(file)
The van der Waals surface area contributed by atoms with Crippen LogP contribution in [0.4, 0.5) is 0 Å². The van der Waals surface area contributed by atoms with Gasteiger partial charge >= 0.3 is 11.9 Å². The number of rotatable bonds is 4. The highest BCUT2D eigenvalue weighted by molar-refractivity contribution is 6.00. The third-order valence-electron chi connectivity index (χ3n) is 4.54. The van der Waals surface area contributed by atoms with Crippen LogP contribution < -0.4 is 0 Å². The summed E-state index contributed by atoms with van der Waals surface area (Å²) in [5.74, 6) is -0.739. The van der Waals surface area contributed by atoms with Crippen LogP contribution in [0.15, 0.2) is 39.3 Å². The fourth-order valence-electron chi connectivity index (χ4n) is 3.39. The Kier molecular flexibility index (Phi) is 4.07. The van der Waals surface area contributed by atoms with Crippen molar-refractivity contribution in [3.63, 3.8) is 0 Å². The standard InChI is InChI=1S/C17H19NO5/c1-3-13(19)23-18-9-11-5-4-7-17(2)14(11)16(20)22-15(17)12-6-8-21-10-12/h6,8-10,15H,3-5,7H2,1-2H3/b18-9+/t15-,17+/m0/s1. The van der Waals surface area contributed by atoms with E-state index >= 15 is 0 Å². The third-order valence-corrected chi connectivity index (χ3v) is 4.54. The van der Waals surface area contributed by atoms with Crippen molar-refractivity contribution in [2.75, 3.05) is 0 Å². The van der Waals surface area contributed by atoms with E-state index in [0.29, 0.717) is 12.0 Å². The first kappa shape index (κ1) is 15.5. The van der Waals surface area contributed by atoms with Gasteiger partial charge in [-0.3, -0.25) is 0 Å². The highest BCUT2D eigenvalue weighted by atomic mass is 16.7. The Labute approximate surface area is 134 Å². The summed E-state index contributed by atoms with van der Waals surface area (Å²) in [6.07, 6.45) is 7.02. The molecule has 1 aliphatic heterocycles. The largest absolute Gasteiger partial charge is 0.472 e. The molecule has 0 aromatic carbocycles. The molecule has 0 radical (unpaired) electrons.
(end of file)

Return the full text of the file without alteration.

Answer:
The van der Waals surface area contributed by atoms with Crippen LogP contribution in [0.4, 0.5) is 0 Å². The van der Waals surface area contributed by atoms with Gasteiger partial charge >= 0.3 is 11.9 Å². The number of rotatable bonds is 4. The highest BCUT2D eigenvalue weighted by molar-refractivity contribution is 6.00. The third-order valence-electron chi connectivity index (χ3n) is 4.54. The van der Waals surface area contributed by atoms with Crippen LogP contribution < -0.4 is 0 Å². The summed E-state index contributed by atoms with van der Waals surface area (Å²) in [5.74, 6) is -0.739. The van der Waals surface area contributed by atoms with Crippen LogP contribution in [0.15, 0.2) is 39.3 Å². The fourth-order valence-electron chi connectivity index (χ4n) is 3.39. The Kier molecular flexibility index (Phi) is 4.07. The van der Waals surface area contributed by atoms with Crippen molar-refractivity contribution in [3.63, 3.8) is 0 Å². The standard InChI is InChI=1S/C17H19NO5/c1-3-13(19)23-18-9-11-5-4-7-17(2)14(11)16(20)22-15(17)12-6-8-21-10-12/h6,8-10,15H,3-5,7H2,1-2H3/b18-9+/t15-,17+/m0/s1. The van der Waals surface area contributed by atoms with E-state index >= 15 is 0 Å². The third-order valence-corrected chi connectivity index (χ3v) is 4.54. The van der Waals surface area contributed by atoms with Crippen molar-refractivity contribution in [2.75, 3.05) is 0 Å². The van der Waals surface area contributed by atoms with E-state index in [0.29, 0.717) is 12.0 Å². The first kappa shape index (κ1) is 15.5. The van der Waals surface area contributed by atoms with Gasteiger partial charge in [-0.3, -0.25) is 0 Å². The highest BCUT2D eigenvalue weighted by atomic mass is 16.7. The Labute approximate surface area is 134 Å². The summed E-state index contributed by atoms with van der Waals surface area (Å²) in [6.07, 6.45) is 7.02. The molecule has 1 aliphatic heterocycles. The largest absolute Gasteiger partial charge is 0.472 e. The molecule has 0 aromatic carbocycles. The molecule has 0 radical (unpaired) electrons.